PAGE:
Author Topic: Coins of Connaught  (Read 1912 times)

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BC Numismatics

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Coins of Connaught
« on: September 10, 2008, 03:51:52 PM »
How many of you are aware that Connaught did issue a coin?

You can read about it here; http://en.wikipedia.org/wiki/Coin_of_Connaught .

Aidan.

Offline tonyclayton

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Re: Coins of Connaught
« Reply #1 on: November 02, 2013, 09:30:59 PM »
A pity there is no image on that link.

Offline Figleaf

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Re: Coins of Connaught
« Reply #2 on: November 02, 2013, 09:58:24 PM »
As far as I know, there is a contradiction between an authority issuing a coin and a contemporary counterfeit.

Peter
An unidentified coin is a piece of metal. An identified coin is a piece of history.

Offline ChrisHagen

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Re: Coins of Connaught
« Reply #3 on: November 03, 2013, 01:44:36 AM »
Perhaps it was more of a local issue than a clandestine one, similarly to Conder tokens and notgeld.

I like how it had a harp mint mark.

Offline Abhay

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Re: Coins of Connaught
« Reply #4 on: November 03, 2013, 03:45:09 AM »
Any connection of this Connaught with the Connaught Place in New Delhi, India?

As per Wiki, "It was developed as a showpiece of Lutyens' Delhi featuring a Central Business District. Named after H.R.H. Field Marshal The 1st Duke of Connaught and Strathearn, "

Abhay
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Offline FosseWay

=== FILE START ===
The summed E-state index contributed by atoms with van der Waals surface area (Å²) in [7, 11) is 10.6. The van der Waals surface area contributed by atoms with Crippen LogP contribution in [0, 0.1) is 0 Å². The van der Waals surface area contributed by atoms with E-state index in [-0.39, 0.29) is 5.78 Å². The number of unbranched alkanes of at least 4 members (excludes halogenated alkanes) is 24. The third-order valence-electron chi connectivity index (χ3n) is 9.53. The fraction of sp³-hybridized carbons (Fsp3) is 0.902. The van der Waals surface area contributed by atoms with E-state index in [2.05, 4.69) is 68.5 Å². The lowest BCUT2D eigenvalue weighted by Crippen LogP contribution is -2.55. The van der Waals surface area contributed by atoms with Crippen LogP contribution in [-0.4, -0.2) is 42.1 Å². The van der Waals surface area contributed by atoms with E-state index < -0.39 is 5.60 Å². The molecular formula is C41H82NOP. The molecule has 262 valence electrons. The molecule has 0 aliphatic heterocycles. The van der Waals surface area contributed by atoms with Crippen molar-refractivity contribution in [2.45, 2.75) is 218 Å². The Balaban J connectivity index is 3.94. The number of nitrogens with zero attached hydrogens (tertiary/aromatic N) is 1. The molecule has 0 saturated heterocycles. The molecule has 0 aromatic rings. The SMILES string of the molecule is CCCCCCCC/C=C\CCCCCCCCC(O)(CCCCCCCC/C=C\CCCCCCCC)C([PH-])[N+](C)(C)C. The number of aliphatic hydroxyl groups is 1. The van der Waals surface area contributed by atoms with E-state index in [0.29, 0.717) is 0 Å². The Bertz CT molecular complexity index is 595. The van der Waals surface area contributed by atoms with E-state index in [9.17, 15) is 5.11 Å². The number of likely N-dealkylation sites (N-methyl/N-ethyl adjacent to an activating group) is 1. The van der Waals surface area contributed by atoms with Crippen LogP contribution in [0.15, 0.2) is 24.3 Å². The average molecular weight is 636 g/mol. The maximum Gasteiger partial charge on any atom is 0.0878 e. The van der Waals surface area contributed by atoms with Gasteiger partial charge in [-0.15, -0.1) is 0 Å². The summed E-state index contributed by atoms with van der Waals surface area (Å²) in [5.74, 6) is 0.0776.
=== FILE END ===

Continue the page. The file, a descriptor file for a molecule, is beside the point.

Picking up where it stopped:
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Re: Coins of Connaught
« Reply #5 on: November 03, 2013, 09:45:34 AM »
Connaught (the English spelling) or Connacht (in Irish) is one of the four historic kingdoms of Ireland. The others are Munster, Leinster and Ulster.

Both the Norman Irish and later the British created dukedoms and other aristocratic titles based on these ancient divisions, and the holders of these titles gave their name from time to time to streets, buildings and areas that are completely unconnected to the original Connaught in Ireland. As you note from Wikipedia, Connaught Place in New Delhi is one such.

It is a peculiarity of the British aristocratic system that a holder of a given title need not have any particular connection to the place he's duke (or whatever) of. The Duke of Devonshire lives at Chatsworth in Derbyshire, about 500 km from Devon. The Duke of Westminster owns a lot of moorland in Lancashire and Westmorland, about the same distance from Westminster in London. So when you get streets called "Devonshire Street" in cities that are miles away from Devon and don't appear to lead there, they are probably named after the people holding the title, not the place.